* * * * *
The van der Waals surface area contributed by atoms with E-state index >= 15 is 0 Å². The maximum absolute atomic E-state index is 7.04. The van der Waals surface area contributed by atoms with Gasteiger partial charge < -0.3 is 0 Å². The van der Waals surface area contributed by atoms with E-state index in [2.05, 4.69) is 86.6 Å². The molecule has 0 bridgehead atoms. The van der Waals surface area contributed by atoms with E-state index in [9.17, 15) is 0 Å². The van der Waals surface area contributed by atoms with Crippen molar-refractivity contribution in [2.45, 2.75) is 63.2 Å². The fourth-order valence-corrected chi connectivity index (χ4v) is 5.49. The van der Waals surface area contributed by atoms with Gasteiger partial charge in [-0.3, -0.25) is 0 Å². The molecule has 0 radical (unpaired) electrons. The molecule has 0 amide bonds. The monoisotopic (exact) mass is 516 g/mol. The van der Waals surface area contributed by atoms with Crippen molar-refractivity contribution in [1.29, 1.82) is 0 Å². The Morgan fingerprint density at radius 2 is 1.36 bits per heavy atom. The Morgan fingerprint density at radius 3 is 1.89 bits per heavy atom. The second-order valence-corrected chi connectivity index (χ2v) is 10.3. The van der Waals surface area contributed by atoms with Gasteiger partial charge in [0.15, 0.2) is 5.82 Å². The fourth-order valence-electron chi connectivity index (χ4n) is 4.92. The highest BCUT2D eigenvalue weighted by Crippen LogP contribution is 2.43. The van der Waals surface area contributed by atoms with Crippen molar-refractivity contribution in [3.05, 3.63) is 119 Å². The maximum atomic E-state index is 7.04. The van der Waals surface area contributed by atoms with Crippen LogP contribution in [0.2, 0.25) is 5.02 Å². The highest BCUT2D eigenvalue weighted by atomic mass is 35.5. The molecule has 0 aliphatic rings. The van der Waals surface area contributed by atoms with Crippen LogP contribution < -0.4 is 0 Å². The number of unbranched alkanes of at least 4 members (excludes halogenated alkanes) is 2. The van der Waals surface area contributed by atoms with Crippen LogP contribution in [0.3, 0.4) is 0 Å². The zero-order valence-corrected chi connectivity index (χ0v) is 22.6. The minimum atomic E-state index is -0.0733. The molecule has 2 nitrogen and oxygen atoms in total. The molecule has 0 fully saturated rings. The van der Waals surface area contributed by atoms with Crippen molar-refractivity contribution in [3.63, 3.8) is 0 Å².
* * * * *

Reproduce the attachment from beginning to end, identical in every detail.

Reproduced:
The van der Waals surface area contributed by atoms with E-state index >= 15 is 0 Å². The maximum absolute atomic E-state index is 7.04. The van der Waals surface area contributed by atoms with Gasteiger partial charge < -0.3 is 0 Å². The van der Waals surface area contributed by atoms with E-state index in [2.05, 4.69) is 86.6 Å². The molecule has 0 bridgehead atoms. The van der Waals surface area contributed by atoms with E-state index in [9.17, 15) is 0 Å². The van der Waals surface area contributed by atoms with Crippen molar-refractivity contribution in [2.45, 2.75) is 63.2 Å². The fourth-order valence-corrected chi connectivity index (χ4v) is 5.49. The van der Waals surface area contributed by atoms with Gasteiger partial charge in [-0.3, -0.25) is 0 Å². The molecule has 0 radical (unpaired) electrons. The molecule has 0 amide bonds. The monoisotopic (exact) mass is 516 g/mol. The van der Waals surface area contributed by atoms with Crippen molar-refractivity contribution in [1.29, 1.82) is 0 Å². The Morgan fingerprint density at radius 2 is 1.36 bits per heavy atom. The Morgan fingerprint density at radius 3 is 1.89 bits per heavy atom. The second-order valence-corrected chi connectivity index (χ2v) is 10.3. The van der Waals surface area contributed by atoms with Gasteiger partial charge in [0.15, 0.2) is 5.82 Å². The fourth-order valence-electron chi connectivity index (χ4n) is 4.92. The highest BCUT2D eigenvalue weighted by Crippen LogP contribution is 2.43. The van der Waals surface area contributed by atoms with Crippen molar-refractivity contribution in [3.05, 3.63) is 119 Å². The maximum atomic E-state index is 7.04. The van der Waals surface area contributed by atoms with Crippen LogP contribution in [0.2, 0.25) is 5.02 Å². The highest BCUT2D eigenvalue weighted by atomic mass is 35.5. The molecule has 0 aliphatic rings. The van der Waals surface area contributed by atoms with Crippen LogP contribution < -0.4 is 0 Å². The number of unbranched alkanes of at least 4 members (excludes halogenated alkanes) is 2. The van der Waals surface area contributed by atoms with Crippen LogP contribution in [0.3, 0.4) is 0 Å². The zero-order valence-corrected chi connectivity index (χ0v) is 22.6. The minimum atomic E-state index is -0.0733. The molecule has 2 nitrogen and oxygen atoms in total. The molecule has 0 fully saturated rings. The van der Waals surface area contributed by atoms with Crippen molar-refractivity contribution in [3.63, 3.8) is 0 Å².